Michel van der Aa (1970) studied musical engineering at the Royal Conservatory in The Hague before embarking on his studies in composition with Diderik Wagenaar, Gilius van Bergeijk and Louis Andriessen. In 2002 he studied film direction at the New York Film Academy and in 2007 he took part in the Lincoln Center Theater Director's Lab, an intensive course in stage direction. His work is characterised by interdisciplinarity and close collaborations with other musicians, including Sol Gabetta, Barbara Hannigan, Janine Jansen and Christianne Stotijn; but also actors and writers, such as Klaus Maria Brandauer and David Mitchell. Van der Aa's music is performed worldwide by renowned ensembles and orchestras, and has featured at many festivals, including the Berliner Festspiele, the Donaueschinger Musiktage, the Huddersfield Festival, the Warsaw Autumn and the Venice Biennale. Van der Aa's works in music theatre have been performed in over ten countries. After life (2006/2009) and The book of disquiet (2008) were restaged a number of times. Not only his operas, but also his works for the concert stage often make use of multiple media, such as the song cycle for mezzo-soprano, orchestra and tape Spaces of blank (2007) and Up-Close for cello, string ensemble and video (2010). In 1999 Van der Aa won the Gaudeamus International Composers Award. His work has also been awarded the Matthijs Vermeulen Award (2004) for the chamber opera One, the Ernst von Siemens Music Prize (2005), the Charlotte Köhler Prize (2005) and the Paul Hindemith Award (2006). In 2013 Van der Aa received the prestigious Grawemeyer Award for Music Composition for Up-Close. Van der Aa is house composer with the Royal Concertgebouw Orchestra. He has also developed strong ties with the Barbican Centre in London. In 2013 Van der Aa received the prestigious Grawemeyer Award for Music Composition for Up-Close and the Mauricio Kagel Music Prize for 2013 will be awarded to him in April.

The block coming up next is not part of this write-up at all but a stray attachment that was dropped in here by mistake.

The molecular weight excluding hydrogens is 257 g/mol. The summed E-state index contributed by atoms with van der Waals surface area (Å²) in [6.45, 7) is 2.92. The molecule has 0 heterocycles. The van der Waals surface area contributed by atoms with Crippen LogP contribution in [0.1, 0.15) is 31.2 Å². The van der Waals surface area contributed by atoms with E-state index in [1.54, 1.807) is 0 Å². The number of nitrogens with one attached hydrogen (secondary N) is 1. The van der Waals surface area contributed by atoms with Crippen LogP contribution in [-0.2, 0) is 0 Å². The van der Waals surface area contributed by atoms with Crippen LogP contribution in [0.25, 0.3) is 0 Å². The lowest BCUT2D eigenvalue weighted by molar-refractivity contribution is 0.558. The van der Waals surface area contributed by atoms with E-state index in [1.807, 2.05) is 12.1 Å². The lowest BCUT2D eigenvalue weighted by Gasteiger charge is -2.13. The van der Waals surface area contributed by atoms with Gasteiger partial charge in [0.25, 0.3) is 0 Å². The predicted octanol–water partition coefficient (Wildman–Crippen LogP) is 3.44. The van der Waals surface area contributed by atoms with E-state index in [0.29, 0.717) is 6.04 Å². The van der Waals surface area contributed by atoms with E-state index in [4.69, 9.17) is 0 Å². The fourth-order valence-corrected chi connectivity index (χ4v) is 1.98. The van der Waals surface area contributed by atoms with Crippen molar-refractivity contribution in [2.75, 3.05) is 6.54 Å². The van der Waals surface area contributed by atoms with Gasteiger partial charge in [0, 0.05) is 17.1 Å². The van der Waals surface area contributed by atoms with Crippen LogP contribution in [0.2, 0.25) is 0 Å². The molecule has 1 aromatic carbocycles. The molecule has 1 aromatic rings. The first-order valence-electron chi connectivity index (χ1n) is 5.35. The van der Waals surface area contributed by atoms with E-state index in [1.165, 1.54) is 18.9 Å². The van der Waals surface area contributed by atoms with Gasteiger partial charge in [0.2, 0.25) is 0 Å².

James Dillon (1950) is a Scottish composer. He studied art and design, but as a composer he is self-taught. In the early 1970's Dillon studied Indian music; its rhythmic techniques recur in many of his compositions. He teaches all over the world as a guest lecturer and since 2007 he has taught at the School of Music of the University of Minnesota in Minneapolis. In the mid 1980's he started his German Tryptich, which includes helle Nacht (1987), his first work for large orchestra. Dillon has grouped many independent works together in this way, the most important example being Nine Rivers (1982-1999). Dillon has received commissions from the BBC, IRCAM, the Ensemble InterContemporain, the Société Philharmonique de Bruxelles, Oslo Sinfonietta and ‘Glasgow 1990 European City of Culture’. His work is performed by the BBC Scottish Symphony Orchestra, the Orchestre de Paris, the Ictus Ensemble, the Arditti Quartet and the Talea Ensemble. He's received many awards, including the first prize at the Huddersfield Contemporary Music Festival in 1978 and the Kranichsteiner Musikpreis at the Ferienkurse für Neue Musik in Darmstadt in 1982, which led to a number of invitations to return with new work. Four times Dillon won a prize for composition awarded by the Royal Philharmonic Society: for Traumwerk in 1997, the fifth book of The Book of Elements for solo piano in 2003, for his Fourth String Quartet in 2005 and for Nine Rivers in 2011. This makes Dillon the most acclaimed composer in the history of the Royal Philharmonic Society. In 2003 he received an honorary doctorate from the University of Huddersfield. Dillon's opera Philomela, for which he wrote the libretto himself, premiered in 2004 in Porto. The CD-recording of the opera was awarded the Grand Prix du Disc.